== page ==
Stephanie Coontz is a serious scholar and historian of relationships, marriage, and families. Here she provides strong evidence that many of the traits we consider normal and traditional are actually historical aberrations that occurred mostly among some white, middle-class families in the USA in the 1950s. In doing so, she draws upon her deep knowledge of the way that families have evolved over time, revealing that our "family values" have always been specific to our time, place, class, ethnici...more
Coontz presents a much-needed argument on the futility of conservative nostalgia for "the good old days," chock-full of statistics. Anyone advocating a patriarchal family model taken from back in time when men, women, and children knew their place needs to study the history of the American family first, and Coontz adeptly proves that few have. Gender roles have almost always been determined by economic systems, and throughout history couples have engaged in premarital sex, domestic violence has...more
An important book debunking the myth of the "traditional" family, and the political claims often made about the deterioration of the family as the core of various social ills. Originally written in 1992, and updated in 2000, it is as relevant today as a decade ago, as these same myths still hamper our social and political progress. Aside from certain dated references, Coontz could very well have written and released this book this year and no one would be the wiser.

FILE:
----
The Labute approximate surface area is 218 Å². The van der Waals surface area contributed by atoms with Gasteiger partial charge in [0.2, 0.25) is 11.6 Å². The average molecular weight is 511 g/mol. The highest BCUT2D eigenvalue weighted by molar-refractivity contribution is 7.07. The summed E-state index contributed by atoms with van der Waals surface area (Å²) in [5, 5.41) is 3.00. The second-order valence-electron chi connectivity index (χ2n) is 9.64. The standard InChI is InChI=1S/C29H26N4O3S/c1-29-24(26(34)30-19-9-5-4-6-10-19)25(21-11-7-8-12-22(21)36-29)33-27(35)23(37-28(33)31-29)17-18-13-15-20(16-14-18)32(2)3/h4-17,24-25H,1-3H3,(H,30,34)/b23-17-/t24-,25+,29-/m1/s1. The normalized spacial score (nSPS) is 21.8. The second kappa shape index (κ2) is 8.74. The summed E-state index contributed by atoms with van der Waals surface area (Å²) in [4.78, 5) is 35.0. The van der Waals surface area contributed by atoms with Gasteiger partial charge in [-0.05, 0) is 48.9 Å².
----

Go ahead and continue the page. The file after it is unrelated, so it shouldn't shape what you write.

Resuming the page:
It's more of a research book...more
This totally changed the way I think about the history of the past century. There are so many assumptions we make about how life was "back then" that are slightly skewed and even completely incorrect. This book is chock full of well-referenced information on many aspects of American living since the early 1900s. Touching on economics, ideals, gender roles, child rearing philosophy, marriage, religion, families, this book has taught me so much about our history that I never learned in school. I'd...more
I started this book after having it fervently shoved into my hands (this personal copy being heavily highlighted & annotated, you understand) by an old friend & former English professor who used it in her general studies classes. She thought it would help me understand, frankly, that the demise of my marriage is hardly a new event in the course of human history - or one to be necessarily deeply lamented.

I started this book with every intention of reading it & being able to converse w...more
this is a very, very interesting book. it's also a terribly slow read. i found myself re-reading paragraphs and pages, just to be sure that i really understood what the author was getting at. that said, it was sufficiently fascinating that i did finally finish it!

the author's position on marriage, family, race, sex, and other topics makes a lot of sense and seems to be pretty well substantiated. basically, she's saying that all eras idolize another, earlier era, and the way things were done "in...more
Mar 29, 2009 Lyn rated it 3 of 5 stars
Shelves: 2009